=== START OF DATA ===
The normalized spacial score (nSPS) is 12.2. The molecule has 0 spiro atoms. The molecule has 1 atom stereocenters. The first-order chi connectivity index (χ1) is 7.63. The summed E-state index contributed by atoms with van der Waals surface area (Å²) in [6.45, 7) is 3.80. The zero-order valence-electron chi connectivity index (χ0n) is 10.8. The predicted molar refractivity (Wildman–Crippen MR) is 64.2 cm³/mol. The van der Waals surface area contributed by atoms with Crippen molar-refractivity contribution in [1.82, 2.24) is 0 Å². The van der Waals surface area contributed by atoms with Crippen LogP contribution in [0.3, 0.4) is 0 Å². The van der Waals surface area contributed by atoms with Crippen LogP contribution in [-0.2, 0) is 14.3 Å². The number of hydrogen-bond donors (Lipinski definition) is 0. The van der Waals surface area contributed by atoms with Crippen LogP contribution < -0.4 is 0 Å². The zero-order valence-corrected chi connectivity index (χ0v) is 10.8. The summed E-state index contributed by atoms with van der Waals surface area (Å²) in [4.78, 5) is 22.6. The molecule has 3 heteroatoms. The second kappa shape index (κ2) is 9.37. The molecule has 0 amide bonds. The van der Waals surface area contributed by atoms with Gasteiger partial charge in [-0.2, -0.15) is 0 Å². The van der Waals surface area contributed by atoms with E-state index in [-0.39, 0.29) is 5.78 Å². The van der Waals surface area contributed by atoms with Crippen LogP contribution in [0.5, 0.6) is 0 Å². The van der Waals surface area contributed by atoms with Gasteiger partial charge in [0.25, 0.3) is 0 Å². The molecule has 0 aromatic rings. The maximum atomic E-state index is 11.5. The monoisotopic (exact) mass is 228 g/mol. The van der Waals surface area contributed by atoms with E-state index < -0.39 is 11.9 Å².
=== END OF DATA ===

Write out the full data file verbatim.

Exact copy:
The normalized spacial score (nSPS) is 12.2. The molecule has 0 spiro atoms. The molecule has 1 atom stereocenters. The first-order chi connectivity index (χ1) is 7.63. The summed E-state index contributed by atoms with van der Waals surface area (Å²) in [6.45, 7) is 3.80. The zero-order valence-electron chi connectivity index (χ0n) is 10.8. The predicted molar refractivity (Wildman–Crippen MR) is 64.2 cm³/mol. The van der Waals surface area contributed by atoms with Crippen molar-refractivity contribution in [1.82, 2.24) is 0 Å². The van der Waals surface area contributed by atoms with Crippen LogP contribution in [0.3, 0.4) is 0 Å². The van der Waals surface area contributed by atoms with Crippen LogP contribution in [-0.2, 0) is 14.3 Å². The number of hydrogen-bond donors (Lipinski definition) is 0. The van der Waals surface area contributed by atoms with Crippen LogP contribution < -0.4 is 0 Å². The zero-order valence-corrected chi connectivity index (χ0v) is 10.8. The summed E-state index contributed by atoms with van der Waals surface area (Å²) in [4.78, 5) is 22.6. The molecule has 3 heteroatoms. The second kappa shape index (κ2) is 9.37. The molecule has 0 amide bonds. The van der Waals surface area contributed by atoms with Gasteiger partial charge in [-0.2, -0.15) is 0 Å². The van der Waals surface area contributed by atoms with E-state index in [-0.39, 0.29) is 5.78 Å². The van der Waals surface area contributed by atoms with Crippen LogP contribution in [0.5, 0.6) is 0 Å². The van der Waals surface area contributed by atoms with Gasteiger partial charge in [0.25, 0.3) is 0 Å². The molecule has 0 aromatic rings. The maximum atomic E-state index is 11.5. The monoisotopic (exact) mass is 228 g/mol. The van der Waals surface area contributed by atoms with E-state index < -0.39 is 11.9 Å².